Provided by the International Finance Corporation
Many people struggle with numbers beyond the everyday basics. Anything that appears mathematical can easily make ordinary people including many business owners feel unsure or confused.
The number itself isn’t the problem. What it’s called is usually the problem.
- Here is a list of business related terms that are usually represented by numbers that you might have heard or seen that often cause confusion. We have included an explanation in everyday speech to help you. For more detailed example calculations, click here.
- There are also some key ratios that investors and lenders are interested in, some of which can be quite complex requiring more detailed underlying calculations which are not easy for non-finance professionals to grasp quickly. This is probably why business owners struggle with some or all of these terms and their calculation.
Do a monthly or quarterly check
Use the terms in the glossary to discuss your accounts with your accountant. Some of the terms can be read directly from the accounts, in particular your financial statements but others need to be calculated. Make sure you keep track of the results so that you can see your business’ progression. At the very least it will make you feel more in control of things and it could even alert you to an underlying problem that must be addressed.
The simplest way to check if your numbers are right is to do a monthly or quarterly check. Profitability is often something that business owners worry about. Waiting a whole year for the annual accounts to learn if you are making or losing money can be very frustrating. For instance, if you want to know if the mark-up you apply to the goods you sell is adequate to cover all your costs, then you should carry out some analysis each month or quarter. Get your financial controls in place with some tips here.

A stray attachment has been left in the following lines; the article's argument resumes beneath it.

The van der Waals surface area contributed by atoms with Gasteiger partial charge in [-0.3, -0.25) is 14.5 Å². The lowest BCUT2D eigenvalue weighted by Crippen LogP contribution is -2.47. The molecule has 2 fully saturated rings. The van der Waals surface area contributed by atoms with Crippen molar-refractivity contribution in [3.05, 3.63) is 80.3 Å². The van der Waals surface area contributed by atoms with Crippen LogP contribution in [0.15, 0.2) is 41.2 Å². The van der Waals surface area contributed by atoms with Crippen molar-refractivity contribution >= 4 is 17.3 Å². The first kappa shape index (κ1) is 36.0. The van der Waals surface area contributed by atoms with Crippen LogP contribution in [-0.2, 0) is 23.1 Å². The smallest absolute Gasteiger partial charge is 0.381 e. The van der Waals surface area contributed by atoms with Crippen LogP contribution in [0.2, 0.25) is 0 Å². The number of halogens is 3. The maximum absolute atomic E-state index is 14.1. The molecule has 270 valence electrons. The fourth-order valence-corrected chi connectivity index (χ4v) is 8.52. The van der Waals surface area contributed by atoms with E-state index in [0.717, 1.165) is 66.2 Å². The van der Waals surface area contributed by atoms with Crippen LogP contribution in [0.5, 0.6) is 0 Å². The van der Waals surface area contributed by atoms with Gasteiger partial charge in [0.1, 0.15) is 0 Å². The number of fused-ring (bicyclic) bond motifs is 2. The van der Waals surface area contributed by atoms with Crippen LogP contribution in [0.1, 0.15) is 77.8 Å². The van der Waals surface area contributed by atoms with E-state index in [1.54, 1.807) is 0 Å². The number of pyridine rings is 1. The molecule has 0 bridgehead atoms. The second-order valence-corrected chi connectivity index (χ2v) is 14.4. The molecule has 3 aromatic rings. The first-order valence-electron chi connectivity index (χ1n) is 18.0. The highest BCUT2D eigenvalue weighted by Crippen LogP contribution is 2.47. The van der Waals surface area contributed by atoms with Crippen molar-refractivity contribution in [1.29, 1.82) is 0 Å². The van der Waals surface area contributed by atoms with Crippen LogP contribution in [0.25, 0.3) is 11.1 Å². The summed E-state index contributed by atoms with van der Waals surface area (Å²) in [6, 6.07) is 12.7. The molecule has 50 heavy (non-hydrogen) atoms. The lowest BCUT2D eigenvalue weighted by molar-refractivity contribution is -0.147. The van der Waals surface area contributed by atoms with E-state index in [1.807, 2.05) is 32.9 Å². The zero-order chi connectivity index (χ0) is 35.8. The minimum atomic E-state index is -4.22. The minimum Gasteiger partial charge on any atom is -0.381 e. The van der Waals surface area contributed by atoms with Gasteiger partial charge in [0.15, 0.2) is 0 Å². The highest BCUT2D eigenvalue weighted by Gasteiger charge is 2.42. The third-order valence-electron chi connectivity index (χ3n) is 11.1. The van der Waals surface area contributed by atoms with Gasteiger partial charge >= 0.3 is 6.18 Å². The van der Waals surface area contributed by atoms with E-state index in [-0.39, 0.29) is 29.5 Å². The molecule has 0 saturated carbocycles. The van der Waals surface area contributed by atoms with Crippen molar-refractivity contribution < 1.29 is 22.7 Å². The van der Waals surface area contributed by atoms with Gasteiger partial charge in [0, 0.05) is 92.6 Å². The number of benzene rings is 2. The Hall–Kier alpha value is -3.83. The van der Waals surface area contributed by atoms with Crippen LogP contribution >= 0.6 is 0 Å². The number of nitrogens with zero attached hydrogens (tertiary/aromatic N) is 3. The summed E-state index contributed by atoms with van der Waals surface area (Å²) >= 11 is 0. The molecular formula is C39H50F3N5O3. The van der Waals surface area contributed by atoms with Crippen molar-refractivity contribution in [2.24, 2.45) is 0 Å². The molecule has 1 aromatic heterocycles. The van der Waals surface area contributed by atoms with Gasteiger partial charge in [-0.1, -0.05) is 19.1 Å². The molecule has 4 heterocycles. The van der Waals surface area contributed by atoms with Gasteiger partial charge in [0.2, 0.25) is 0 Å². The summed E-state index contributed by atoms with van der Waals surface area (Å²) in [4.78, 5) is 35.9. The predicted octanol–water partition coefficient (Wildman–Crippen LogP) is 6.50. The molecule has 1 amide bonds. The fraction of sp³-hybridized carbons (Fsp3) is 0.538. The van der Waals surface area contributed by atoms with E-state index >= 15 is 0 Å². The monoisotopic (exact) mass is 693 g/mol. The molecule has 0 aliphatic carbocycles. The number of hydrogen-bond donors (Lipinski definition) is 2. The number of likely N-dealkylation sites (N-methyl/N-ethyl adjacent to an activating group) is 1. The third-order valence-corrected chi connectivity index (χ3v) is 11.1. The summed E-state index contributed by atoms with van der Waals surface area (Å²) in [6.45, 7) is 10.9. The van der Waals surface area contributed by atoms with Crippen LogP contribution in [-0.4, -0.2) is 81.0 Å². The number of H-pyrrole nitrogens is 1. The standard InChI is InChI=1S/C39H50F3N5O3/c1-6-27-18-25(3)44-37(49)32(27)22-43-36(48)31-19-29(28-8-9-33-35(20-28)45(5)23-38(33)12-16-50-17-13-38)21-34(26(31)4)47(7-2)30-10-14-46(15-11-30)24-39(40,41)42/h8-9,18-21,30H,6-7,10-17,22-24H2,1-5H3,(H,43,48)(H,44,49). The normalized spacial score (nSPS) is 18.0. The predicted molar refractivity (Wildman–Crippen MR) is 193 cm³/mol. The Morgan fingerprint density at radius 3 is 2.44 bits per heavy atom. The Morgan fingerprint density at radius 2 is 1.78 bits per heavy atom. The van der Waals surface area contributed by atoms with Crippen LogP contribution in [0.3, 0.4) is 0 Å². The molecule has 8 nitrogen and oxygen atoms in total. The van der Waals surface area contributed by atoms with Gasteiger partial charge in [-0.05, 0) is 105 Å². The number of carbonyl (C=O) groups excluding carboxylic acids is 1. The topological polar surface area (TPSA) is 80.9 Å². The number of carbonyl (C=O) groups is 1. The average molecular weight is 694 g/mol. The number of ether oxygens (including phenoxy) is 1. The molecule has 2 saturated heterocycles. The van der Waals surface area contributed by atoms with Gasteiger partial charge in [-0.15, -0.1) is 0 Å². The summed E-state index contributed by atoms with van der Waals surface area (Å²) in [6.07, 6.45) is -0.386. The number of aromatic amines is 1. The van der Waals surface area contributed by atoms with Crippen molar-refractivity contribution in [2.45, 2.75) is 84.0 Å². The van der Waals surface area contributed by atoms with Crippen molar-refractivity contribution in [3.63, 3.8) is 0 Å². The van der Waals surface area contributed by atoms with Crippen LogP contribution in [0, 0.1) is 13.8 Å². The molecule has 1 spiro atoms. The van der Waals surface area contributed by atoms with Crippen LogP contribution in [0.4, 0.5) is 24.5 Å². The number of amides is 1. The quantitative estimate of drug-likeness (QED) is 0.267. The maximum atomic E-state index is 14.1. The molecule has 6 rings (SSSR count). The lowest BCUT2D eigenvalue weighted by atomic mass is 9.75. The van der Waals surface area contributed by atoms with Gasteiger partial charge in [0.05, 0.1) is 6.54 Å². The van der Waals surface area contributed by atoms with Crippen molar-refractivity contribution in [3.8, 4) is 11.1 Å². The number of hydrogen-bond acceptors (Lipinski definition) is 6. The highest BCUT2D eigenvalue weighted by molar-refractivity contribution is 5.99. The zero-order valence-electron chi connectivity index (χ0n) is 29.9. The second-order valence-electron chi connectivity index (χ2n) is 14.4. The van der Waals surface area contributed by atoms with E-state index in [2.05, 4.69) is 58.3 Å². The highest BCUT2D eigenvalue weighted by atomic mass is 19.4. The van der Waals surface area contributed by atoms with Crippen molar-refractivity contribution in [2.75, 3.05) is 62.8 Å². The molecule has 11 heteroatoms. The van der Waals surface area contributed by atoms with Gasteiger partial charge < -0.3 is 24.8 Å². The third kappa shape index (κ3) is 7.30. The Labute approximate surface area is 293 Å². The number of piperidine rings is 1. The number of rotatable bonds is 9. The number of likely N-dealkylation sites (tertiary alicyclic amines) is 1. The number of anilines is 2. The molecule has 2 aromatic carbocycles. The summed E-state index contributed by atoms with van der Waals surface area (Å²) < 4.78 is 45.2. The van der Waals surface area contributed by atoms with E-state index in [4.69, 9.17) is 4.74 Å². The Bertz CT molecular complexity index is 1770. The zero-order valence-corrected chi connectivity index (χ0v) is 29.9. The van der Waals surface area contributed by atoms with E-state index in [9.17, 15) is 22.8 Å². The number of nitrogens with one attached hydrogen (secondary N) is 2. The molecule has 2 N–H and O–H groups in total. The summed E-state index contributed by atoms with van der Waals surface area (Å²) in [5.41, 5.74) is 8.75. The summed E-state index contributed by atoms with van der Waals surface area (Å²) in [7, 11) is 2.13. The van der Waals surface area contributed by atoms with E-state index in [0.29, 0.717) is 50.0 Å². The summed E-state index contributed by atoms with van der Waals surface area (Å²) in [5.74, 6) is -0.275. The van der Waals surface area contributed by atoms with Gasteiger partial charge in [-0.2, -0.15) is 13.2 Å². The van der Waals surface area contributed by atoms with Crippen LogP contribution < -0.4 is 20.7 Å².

If you feel you need to know more about these business terms and complex ratios for your business, approach a finance expert either at your bank or your accounting or auditing firm for more information. The explanations here should give you a head start, but keep in mind, if the ‘professional’ you talk to cannot explain these numbers to you using your own business circumstances in a way that you understand, the chances are he or she does not understand it themselves. Ask to see someone else. These numbers could be critical to the success of your business and getting bad advice could be catastrophic!
This table here helps you identify the various finance experts you may need at some stage. Most countries have a professional body that certifies accountants. Contact them to find out what qualifications and certifications are available in your country. Bear in mind though that there is no universally agreed definition for these skills! Many businesses, particularly small and growing ones, combine some of these roles into one. It is often a good idea to hire a young accountant who is just starting out in their career, to do much of the bookkeeping and even cashier work. They will probably see it as a chance to learn and progress their career. Of course, they are unlikely to stay for long if their role doesn’t progress to higher level tasks. However, growing businesses tend to create plenty of work for finance staff, and you could find that the accountant that started doing cash payments eventually becomes Finance Director after five to ten years. Then you have the bonus of having a Finance Director who knows the business form the bottom up and the inside out.
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